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Niki Frenchko’s policy motions languish

Time sheets, hiring, other suggestions nixed

WARREN — It’s been a month since a Trumbull County commissioners meeting where a majority of the board voted down several measures, including mandating job descriptions, time clock policies and a standard hiring policy for employees not yet under such a policy.

Commissioners Mauro Cantalamessa and Frank Fuda voted against the items proposed by Commissioner Niki Frenchko during their Sept. 22 meeting but said they would reconsider the measures in the future if written in different language on which they all could agree.

The issues haven’t been raised at any of the meetings since. The commissioners next are scheduled to meet on Nov. 2 and Nov. 3. The three are not meeting this week.

ROBERT’S RULES

Frenchko at several points in the meeting referred to the meeting rules, telling other commissioners when they could or couldn’t hold a discussion and calling “point of order.”

After the clerk read a motion for a temporary pay increase for a county maintenance worker taking on additional duties, Fuda began to speak but stopped when Frenchko asked for a “point of order.”

A website about the rules of order states a “point of order” is called, generally, to declare a procedural misstep in a meeting and it is up to the president of the board to affirm or deny it.

“Point of order, we hold discussion until after a motion has been moved and seconded,” Frenchko said.

“This is important, Ms. Frenchko,” Fuda said.

“Move,” she said.

And they proceeded to discuss the issue, relating to union contract requirements for posting the temporary position in the maintenance department.

When it came time for the commissioners to vote on a motion requiring them as a board to “familiarize” themselves with Robert’s Rules of Order, the clerk read the motion.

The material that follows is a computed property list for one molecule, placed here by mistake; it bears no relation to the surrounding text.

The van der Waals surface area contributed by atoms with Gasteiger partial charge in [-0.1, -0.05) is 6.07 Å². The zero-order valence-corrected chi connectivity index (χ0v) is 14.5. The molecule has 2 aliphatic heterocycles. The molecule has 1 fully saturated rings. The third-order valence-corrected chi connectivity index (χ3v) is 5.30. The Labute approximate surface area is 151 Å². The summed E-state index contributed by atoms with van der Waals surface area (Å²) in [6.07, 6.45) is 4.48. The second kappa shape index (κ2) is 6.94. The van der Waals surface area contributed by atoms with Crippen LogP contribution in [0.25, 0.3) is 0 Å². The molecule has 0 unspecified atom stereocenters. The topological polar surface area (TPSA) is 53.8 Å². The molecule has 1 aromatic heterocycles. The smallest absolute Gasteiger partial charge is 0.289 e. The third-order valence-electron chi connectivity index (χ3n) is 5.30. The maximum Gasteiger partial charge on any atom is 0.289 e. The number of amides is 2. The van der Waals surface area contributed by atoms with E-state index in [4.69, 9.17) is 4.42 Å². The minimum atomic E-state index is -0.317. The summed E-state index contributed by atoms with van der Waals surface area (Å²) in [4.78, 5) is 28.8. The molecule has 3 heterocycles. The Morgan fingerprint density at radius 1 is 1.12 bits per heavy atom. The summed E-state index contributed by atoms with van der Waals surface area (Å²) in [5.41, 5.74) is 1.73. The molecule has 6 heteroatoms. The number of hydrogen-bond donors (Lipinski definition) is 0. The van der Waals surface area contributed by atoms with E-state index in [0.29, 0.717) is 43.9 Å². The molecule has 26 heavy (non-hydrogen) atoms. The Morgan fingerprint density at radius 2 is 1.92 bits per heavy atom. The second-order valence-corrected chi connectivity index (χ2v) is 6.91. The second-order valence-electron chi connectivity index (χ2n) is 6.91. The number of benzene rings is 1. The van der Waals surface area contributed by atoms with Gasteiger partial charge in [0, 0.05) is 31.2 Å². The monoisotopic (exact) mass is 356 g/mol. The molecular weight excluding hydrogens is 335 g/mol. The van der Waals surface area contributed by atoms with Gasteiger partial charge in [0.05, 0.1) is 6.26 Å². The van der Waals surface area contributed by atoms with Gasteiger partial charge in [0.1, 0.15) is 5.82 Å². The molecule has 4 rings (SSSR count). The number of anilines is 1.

The wording for Frenchko’s motion reads: “To request the Board of Trumbull County Commissioners familiarize themselves with the (Robert’s) Rules of Order in order to keep more order during the commissioners’ workshops and regular meetings.”

After the motion was read, all three commissioners voted to remove the item from the table — the motion and three others Frenchko suggested were tabled at a Sept. 9 meeting — and then Fuda began to speak about the topic.

“Point of order. Discussion comes after a move and a second,” she said. “… That’s procedurally incorrect.”

“Never mind, move on,” Fuda said.

Fuda said during the discussion there are various formats of the rules and Frenchko said Cantalamessa, the president of the board, should pick one. Cantalamessa said the motion was her idea and if she wants to present something specific to them, they will take a look at her suggestion.

“I’m not going to do your work for you,” he said.

Frenchko said Cantlamessa as president of the board brought the motion in January at the reorganizational meeting to implement the rules and if they aren’t going to follow them, they “might as well rescind” them.

“It wasn’t my motion; it was all of our motion,” he said. They all voted for it.

“We need to do something to make sure we are following the rules,” she said.

She said the meetings need to stay more “focused” than they have been.

TIME SHEET

Frenchko’s time-sheet motion was: “To implement a county policy where all employees under the jurisdiction of the commissioners are required to use a time clock or account for their time by submitting a weekly time sheet that specifies the number of hours worked daily and details the number of hours worked on specific projects or tasks. This document would need to be signed attesting to the honesty of the hours reported.”